The Equation of Life
The Equation of Life
  • Professor Kim Hyun Kwang
  • 승인 2021.01.02 18:36
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I studied and taught mathematics, and soon I will retire. In this column, I would like to describe some of the things that I felt and realized at POSTECH for the past 33 years.

The Philosophy of Instruction: Study and Instruction Have No Difference.
For those who teach at college, one of the questions that follow like fate is “education or research?” None of the professors do research only, and few do education only. I believe that good research must precede good education and that good research comes from education. In other words, education and research are essentially the same. With the mission that talented students of POSTECH should progress with their outstanding talent, I spent 60% of my capacity in education and the remaining 40% in research. As I spent a little more weight on education, I realized the importance of basic skills. And after more than 15 years of teaching, I realized a seemingly natural lesson; to accomplish the difficult tasks, one needs to understand the basics thoroughly. The belief that a person with thorough basic skills can rise to a higher level has evolved in my mind. I felt that this principle applies not only to academics but also to society.
Leadership vs Followership
These days, leadership is gaining interest. This is evident in the fact that leadership centers are easily found in societies and universities. However, if one thinks a little more, he or she will realize that there are far more followers than leaders in every society. I wonder if it is reasonable for most members of society to learn leadership. Isn’t it more fundamental and necessary in our lives that ordinary people should learn followership rather than leadership?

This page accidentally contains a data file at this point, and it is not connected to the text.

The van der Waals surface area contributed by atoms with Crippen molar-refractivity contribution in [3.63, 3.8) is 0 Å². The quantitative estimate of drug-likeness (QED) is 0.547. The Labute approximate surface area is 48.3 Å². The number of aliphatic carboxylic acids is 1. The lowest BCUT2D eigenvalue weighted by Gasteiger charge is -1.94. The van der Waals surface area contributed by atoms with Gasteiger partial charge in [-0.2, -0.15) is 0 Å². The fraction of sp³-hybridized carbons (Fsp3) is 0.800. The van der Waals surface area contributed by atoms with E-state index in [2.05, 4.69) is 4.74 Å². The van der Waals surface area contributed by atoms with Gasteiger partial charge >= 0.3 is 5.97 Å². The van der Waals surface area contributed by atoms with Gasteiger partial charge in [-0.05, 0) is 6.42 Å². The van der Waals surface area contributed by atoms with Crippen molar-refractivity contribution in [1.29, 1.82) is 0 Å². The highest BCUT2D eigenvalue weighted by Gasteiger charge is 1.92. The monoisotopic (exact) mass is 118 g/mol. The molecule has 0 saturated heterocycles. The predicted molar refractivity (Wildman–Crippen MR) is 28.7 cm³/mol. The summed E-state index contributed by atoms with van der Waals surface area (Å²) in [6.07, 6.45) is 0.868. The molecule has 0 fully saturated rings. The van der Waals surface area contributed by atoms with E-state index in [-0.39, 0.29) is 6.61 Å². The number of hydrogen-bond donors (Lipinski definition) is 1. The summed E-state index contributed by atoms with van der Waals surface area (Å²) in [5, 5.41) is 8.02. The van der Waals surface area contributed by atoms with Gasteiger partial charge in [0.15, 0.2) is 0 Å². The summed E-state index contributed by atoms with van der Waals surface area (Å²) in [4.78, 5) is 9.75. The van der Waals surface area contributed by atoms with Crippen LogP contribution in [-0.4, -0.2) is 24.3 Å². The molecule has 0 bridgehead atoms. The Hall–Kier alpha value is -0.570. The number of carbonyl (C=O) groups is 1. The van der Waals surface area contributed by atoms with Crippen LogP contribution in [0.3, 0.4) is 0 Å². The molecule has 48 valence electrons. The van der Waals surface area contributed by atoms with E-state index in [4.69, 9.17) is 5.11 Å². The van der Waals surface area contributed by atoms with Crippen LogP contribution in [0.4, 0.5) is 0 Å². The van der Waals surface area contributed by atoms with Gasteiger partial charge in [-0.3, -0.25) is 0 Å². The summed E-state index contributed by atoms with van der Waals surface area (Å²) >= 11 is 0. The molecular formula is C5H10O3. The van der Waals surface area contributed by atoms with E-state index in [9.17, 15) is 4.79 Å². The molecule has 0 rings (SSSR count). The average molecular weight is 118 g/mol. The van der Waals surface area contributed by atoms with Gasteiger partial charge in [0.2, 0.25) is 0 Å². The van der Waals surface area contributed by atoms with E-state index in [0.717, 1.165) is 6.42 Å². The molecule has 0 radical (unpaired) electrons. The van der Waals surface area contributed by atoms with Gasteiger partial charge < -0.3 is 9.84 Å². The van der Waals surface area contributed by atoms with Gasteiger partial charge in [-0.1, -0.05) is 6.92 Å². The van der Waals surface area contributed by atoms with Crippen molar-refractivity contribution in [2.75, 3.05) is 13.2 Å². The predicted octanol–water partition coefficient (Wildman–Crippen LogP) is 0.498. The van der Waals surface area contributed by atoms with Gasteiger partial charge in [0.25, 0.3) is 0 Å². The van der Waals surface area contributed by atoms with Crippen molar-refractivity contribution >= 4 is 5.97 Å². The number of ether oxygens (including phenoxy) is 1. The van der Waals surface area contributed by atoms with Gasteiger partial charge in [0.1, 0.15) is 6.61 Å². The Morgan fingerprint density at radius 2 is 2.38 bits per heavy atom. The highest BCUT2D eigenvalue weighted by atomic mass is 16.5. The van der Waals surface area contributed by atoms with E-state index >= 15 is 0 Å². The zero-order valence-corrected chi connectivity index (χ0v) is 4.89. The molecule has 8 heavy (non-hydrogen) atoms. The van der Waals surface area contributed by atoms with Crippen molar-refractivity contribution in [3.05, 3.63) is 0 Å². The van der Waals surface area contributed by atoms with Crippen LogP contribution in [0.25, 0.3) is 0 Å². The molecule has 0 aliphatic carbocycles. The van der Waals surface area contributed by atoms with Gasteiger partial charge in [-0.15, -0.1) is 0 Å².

Followership is not a big deal. The key is to faithfully carry out the given tasks, to respect the stances of other members who may have different ideas when making arguments, and to resist speaking out one’s thoughts. Trusting and supporting the leader is also important. Can a person without followership become a true leader? 
Let’s change our perspectives and look for examples that show the importance of followers in ancient history. In ancient China, Baengnak was a legendary figure famous for breeding horses. Baengnak left us an anecdote: “I taught the ones I hate how to find a fine horse, and the ones I love how to find an ordinary horse for pulling a carriage.” Why? Baengnak had the early realization that earning profits from fine horses is slow since they are rarely found and traded occasionally, whilst earning profits from ordinary horses is fast as they are traded daily. Special abilities useful in unique circumstances only can be of little use in everyday life, and overly idealistic thinking can be of little help in reality. These abilities may sound great, but their practical utility is often not. Before acquiring such special abilities, one must discard stereotypes and prejudices and establish a perspective that can recognize the practical gains and losses based on diligence.